The EU-reform will effect far-reaching changes in the trademark law of the European Union and its Member States.
On December 24, 2015 the amendment of the „Directive to approximate the laws of the Member States relating to trade marks“ (Directive 2008/95/EC) and the modernization of the “Community Trade Mark Regulation” (Regulation No. 207/2009/EC) was published. In the same instant, the implementing regulation (Regulation No. 2868/95/EC) is being changed and the regulation on the fees payable (Regulation No. 2869/95/EC) will be repealed.
The Regulation will enter into force 90 days after publication, thus in March 2016. The implementation of the new Directive on a national level will still require some time, however. The national legislations have to implement the changes within three years.
The following are among the most relevant reform changes:
Changes in terminology
One amendment concerns the terminology. This entails the replacement of “Community trade mark” by “European Union trade mark”. In addition, the name of “The Office for Harmonization in the Internal Market (trade marks and designs)” is replaced by “European Union Intellectual Property Office”.
Requirement of graphic representability is deleted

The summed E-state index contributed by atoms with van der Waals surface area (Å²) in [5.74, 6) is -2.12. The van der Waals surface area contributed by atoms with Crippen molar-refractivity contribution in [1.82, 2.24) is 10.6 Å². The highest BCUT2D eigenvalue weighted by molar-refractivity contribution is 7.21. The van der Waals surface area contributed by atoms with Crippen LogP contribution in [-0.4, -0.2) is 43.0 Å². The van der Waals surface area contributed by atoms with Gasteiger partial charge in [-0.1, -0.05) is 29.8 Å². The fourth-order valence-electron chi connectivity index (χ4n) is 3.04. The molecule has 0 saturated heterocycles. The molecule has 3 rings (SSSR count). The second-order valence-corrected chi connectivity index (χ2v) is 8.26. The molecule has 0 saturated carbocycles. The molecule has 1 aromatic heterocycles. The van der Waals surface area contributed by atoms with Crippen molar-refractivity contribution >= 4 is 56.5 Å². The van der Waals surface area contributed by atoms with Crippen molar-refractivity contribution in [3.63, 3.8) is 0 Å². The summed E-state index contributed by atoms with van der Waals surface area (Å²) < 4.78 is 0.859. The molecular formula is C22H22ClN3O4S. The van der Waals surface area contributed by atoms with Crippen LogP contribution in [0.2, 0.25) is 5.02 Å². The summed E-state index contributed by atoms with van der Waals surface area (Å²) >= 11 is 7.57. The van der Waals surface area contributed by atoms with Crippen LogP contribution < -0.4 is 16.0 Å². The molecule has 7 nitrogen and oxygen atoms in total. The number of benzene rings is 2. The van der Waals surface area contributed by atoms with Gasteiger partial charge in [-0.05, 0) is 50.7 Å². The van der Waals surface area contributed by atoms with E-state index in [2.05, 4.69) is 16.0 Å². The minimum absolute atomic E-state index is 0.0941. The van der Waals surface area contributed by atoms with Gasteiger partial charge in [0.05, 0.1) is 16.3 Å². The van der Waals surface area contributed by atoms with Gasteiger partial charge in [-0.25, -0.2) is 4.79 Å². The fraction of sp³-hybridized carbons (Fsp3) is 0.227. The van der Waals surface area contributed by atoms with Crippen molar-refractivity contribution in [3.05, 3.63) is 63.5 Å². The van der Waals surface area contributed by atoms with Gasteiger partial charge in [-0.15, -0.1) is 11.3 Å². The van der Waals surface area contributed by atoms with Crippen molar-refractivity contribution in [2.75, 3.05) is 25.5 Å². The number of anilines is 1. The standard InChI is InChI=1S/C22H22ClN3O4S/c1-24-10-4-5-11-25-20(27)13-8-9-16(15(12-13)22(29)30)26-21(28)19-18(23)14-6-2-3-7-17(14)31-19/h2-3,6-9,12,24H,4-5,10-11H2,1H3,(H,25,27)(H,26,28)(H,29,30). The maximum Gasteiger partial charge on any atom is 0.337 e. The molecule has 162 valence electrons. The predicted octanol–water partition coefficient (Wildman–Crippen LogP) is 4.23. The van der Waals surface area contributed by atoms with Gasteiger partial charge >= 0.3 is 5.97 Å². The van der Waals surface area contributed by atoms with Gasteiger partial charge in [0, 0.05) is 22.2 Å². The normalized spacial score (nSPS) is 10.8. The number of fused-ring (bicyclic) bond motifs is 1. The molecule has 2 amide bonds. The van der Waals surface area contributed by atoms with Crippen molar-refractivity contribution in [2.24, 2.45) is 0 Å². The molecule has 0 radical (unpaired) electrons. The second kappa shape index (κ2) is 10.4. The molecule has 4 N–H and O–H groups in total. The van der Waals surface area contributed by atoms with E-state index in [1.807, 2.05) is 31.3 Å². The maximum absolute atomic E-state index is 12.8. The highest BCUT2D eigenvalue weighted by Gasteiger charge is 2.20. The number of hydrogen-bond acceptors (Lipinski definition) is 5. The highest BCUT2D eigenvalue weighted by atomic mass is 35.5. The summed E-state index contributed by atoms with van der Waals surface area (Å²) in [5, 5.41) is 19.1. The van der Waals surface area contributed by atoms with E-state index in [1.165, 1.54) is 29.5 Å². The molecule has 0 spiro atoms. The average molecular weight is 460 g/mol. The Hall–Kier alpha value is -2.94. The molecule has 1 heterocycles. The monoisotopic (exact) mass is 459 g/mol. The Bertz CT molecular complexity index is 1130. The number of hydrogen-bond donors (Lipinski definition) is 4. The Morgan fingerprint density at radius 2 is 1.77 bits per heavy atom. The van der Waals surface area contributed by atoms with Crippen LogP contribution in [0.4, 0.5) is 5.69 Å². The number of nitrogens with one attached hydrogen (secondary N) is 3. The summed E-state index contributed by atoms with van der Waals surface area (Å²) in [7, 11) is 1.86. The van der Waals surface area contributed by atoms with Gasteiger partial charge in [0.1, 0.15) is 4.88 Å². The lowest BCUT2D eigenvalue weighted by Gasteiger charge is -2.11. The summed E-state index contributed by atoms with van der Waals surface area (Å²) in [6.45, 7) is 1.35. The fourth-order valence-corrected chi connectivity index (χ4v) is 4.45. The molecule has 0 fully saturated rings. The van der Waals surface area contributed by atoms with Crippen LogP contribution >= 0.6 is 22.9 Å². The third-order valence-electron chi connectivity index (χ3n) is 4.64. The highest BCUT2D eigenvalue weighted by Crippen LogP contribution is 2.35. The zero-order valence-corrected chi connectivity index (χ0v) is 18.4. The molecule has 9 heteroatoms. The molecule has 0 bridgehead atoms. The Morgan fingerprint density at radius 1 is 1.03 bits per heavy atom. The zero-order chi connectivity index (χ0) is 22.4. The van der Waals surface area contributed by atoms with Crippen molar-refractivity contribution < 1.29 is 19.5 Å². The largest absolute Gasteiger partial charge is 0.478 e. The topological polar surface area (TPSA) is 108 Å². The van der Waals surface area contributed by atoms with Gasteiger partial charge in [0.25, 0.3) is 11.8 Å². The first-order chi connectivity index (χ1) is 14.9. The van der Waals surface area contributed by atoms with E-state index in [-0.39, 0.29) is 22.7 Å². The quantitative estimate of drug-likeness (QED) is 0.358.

Up to now, a trademark can only be registered if a graphic representation is possible. This requirement, especially for unconventional trademark forms such as sound marks or marks based on odors, frequently constituted an insurmountable obstacle for the application, which often led to a negative decision in the application process. In the future, a trademark can already be registered when the trademark is represented in a manner which enables the competent authorities and the public to determine the clear and precise subject matter of the protection afforded to its proprietor. This means the technical progress is taken into consideration and the representation in every suitable form is sufficient.
Clearer indication of goods and services
Up to now, all goods and services in a specific class could be covered by mention of the generic terms. In the future, precise terms of goods and services of the trademark must be indicated by the applicant, because the general indications of the class headings shall be interpreted as including all the goods or services clearly covered by the literal meaning of the indication or term. The important issue is that the changes apply not only for new applications but retroactively for all trade marks applied before 22 June 2012 which are registered in respect of the entire heading of a Nice class. The result is that the protection scope can be reduced if the owner does not declare until September 24, 2016 that and which goods and services not covered by the literal meaning of the respective class headings should be covered by the protection of the trademark. There is a need for immediate action!
Time for plea of non-use
While until now, the owner who has given notification of opposition furnish proof that, during the period of five years preceding the date of publication of the Community trade mark application, the earlier Community trade mark has been put to genuine use, in the future it will be concerned to the date of filing or the date of priority of the EU trade mark application.